“You can get tempted to the dark side, like Darth Vader,” she laughs. “But if you’re going to be a Jedi… it’s all about refining the art of where I spend my money. Now it’s like: this is what I really need.”
Refining that art really took off for Augustine during the second Covid lockdown, when she took a good hard look at the food supply chain: she became vegan and learned to grow her own food. “I bought two plants a week as seedlings and slowly started planting,” she says. “Soon I had a functional garden where I could grow stuff.”
This has allowed her significant savings that keeps her from needing to borrow for everyday expenses. Where she previously would spend $80–$90 a week, for example, today it’s typically just $10 – basically for just “a cucumber, which is ridiculous, and a bag of apples.” More and more, she’d like to move away from “cupboard fillers” – processed foods that are so dependent on the supply chain.
Augustine’s advice is to get help where it’s available, and don’t be shy to reach out to friends for support. “If you cannot get the essentials and think you might get a loan, eat a bit of humble pie, don’t take the extra cash if you can. Only take what you need.”
These days she’s continually putting out kale, basil, bottle gourds and lemons from her garden for those who need it. “Sometimes you never know who walks past. No one is immune.”
Lena is a registered nurse at an Auckland hospital, and had used Afterpay, Zip and Oxipay a fair bit, as well as Flight Centre and Airpoints credit cards. Then she got financial advice to limit their use, and made some changes.
She’s seen friends feeling out of control with their purchasing. “If you can’t trust yourself with those sorts of purchases, close it out,” she says.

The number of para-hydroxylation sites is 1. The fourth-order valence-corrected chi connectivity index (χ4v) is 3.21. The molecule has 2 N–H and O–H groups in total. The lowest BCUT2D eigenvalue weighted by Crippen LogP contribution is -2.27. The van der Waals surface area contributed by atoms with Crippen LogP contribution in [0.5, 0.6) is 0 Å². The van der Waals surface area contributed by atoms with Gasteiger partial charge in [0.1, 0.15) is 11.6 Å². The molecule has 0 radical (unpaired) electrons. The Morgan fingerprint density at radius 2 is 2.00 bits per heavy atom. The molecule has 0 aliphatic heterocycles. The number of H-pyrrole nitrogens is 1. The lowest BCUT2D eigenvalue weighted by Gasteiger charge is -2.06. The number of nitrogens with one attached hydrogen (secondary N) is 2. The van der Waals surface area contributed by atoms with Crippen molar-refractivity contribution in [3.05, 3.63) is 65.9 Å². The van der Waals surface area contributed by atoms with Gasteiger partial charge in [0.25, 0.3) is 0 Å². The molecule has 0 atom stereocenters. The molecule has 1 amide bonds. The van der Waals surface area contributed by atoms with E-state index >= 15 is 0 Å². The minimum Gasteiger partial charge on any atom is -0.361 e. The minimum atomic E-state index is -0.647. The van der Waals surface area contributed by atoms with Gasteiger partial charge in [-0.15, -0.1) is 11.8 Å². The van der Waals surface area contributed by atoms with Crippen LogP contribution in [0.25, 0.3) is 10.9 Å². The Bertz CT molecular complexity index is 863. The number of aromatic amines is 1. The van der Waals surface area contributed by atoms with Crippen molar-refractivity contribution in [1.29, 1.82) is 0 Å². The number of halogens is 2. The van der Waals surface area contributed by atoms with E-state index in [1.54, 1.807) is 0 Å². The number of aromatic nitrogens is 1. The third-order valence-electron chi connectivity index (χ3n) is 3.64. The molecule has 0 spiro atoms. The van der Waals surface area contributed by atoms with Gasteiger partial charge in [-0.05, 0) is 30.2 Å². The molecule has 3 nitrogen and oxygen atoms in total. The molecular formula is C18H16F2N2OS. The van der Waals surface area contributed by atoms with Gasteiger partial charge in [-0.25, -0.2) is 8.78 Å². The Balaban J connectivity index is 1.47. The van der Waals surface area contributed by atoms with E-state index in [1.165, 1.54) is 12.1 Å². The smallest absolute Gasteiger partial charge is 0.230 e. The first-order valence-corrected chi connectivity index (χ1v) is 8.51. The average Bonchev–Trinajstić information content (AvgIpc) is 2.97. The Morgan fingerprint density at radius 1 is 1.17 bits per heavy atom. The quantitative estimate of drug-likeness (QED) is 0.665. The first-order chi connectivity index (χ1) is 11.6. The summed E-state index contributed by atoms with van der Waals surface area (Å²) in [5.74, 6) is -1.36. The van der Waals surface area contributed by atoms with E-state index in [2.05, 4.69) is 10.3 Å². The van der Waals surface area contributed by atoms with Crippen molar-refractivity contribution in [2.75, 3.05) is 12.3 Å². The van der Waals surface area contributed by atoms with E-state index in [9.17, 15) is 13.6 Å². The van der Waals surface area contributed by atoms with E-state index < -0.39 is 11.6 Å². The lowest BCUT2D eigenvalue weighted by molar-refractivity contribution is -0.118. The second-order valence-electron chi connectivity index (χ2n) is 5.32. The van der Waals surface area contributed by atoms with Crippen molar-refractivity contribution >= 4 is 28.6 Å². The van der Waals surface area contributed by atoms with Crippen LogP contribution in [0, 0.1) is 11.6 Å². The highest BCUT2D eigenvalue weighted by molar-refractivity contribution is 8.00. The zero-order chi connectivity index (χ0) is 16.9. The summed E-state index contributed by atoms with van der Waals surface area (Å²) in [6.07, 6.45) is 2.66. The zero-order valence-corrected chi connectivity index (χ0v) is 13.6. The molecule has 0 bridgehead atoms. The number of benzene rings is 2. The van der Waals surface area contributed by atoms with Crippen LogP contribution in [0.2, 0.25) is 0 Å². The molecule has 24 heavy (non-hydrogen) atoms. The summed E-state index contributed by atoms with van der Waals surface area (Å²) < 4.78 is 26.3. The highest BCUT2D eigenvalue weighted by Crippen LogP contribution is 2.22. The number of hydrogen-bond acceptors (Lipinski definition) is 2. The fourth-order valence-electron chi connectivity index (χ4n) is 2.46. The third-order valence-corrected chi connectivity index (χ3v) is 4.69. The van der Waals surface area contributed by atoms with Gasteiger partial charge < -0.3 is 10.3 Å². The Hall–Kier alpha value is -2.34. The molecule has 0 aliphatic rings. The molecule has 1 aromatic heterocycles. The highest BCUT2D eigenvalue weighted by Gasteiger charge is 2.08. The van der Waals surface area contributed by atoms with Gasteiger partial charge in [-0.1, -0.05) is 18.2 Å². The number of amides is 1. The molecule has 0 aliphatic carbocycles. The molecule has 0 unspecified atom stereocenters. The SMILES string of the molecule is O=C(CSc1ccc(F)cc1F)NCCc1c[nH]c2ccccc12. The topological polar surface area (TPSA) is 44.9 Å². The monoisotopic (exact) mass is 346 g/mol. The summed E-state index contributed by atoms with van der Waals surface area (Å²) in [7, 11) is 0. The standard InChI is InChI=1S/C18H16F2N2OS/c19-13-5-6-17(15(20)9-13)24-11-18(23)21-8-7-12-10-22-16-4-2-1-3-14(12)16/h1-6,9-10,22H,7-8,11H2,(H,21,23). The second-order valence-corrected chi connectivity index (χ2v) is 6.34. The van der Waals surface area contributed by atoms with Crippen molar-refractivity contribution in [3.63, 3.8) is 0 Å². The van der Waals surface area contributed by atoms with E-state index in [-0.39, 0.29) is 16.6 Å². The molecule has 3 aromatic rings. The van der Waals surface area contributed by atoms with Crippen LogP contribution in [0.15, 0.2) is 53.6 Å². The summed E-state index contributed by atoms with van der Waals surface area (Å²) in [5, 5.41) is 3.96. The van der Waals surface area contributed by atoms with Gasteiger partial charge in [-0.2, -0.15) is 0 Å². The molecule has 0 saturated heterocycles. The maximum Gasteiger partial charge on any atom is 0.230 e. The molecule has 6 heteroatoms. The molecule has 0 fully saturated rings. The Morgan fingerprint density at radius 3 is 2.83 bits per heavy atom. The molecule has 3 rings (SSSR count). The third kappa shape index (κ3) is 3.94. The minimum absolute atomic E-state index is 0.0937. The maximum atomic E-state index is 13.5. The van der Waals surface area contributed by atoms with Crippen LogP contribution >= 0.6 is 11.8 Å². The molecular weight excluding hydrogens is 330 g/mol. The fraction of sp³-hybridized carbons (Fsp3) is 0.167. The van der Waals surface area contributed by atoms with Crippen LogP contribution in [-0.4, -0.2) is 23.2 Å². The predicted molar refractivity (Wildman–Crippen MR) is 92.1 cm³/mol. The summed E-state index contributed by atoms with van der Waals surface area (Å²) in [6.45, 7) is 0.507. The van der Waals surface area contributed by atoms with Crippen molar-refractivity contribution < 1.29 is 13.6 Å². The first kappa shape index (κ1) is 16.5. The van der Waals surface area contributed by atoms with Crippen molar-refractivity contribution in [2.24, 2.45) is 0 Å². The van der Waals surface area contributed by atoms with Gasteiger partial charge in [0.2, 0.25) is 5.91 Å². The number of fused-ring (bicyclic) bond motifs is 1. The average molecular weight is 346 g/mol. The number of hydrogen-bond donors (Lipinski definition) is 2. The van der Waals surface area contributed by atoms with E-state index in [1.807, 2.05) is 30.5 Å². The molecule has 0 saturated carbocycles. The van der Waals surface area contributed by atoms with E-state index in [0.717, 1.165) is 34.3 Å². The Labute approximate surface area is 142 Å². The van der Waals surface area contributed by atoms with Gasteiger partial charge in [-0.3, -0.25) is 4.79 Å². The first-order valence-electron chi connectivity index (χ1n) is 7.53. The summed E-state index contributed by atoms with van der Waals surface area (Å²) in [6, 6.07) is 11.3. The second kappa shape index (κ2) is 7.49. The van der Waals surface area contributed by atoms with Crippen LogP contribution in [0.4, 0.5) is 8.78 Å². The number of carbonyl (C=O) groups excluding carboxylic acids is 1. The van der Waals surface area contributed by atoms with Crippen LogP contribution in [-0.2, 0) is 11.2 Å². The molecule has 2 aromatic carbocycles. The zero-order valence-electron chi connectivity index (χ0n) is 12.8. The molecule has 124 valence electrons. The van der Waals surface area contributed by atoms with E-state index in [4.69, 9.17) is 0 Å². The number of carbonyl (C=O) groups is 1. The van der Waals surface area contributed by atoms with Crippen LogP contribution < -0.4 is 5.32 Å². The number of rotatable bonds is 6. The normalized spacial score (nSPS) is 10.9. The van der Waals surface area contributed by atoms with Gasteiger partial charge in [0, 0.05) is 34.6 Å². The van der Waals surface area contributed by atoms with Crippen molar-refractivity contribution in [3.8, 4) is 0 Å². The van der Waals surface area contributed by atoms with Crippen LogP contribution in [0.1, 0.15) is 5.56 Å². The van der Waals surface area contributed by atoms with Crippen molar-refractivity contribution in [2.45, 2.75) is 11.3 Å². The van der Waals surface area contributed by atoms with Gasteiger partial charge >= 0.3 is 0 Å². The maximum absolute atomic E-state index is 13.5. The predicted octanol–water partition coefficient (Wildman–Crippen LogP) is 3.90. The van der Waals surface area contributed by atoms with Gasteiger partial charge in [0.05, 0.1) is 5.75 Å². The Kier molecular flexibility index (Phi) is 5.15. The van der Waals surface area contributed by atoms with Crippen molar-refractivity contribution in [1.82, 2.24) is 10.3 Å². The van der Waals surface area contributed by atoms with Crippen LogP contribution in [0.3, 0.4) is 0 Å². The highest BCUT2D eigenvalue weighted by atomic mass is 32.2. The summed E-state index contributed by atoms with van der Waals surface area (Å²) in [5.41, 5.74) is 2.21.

“Growing up, my parents weren’t really good with budgeting, with their money. They spent quite a lot on the community, on the family.”
These days she is all about forward thinking, and building a stable environment for the future. “I don’t want to be in that situation. I learnt from their mistakes.”
How best to do that? She’s a fan of the 50-20-30 rule.
“I spend 50% of my income on my needs (bills, rent, insurances, etc), 30% on my wants and 20% on my savings,” she explains. When her pay comes in, she already has calculated how much will go to each of those three areas.
“I stay committed to this rule, as it has avoided a lot of extra spending, some of which was unnecessary. I have found that as my pay varies depending on the amount of hours I work in a week, I have extra cash to for my wants and savings.”
If you’re interested in giving the 50-20-30 a go (or another split that works for you), the first step is to figure out what you’re currently doing. Our budgeting tool is a great place to start.
If you’re looking for places to trim here and there, it helps to keep your spending as happy as possible. Here’s more on how.
As you adjust your spending plan – which is really all a budget is – you can see what percentage of your income you’re spending on needs and wants, and how much is flowing into savings and towards your goals.
It’s a sure way to steer clear of borrowing for everyday items.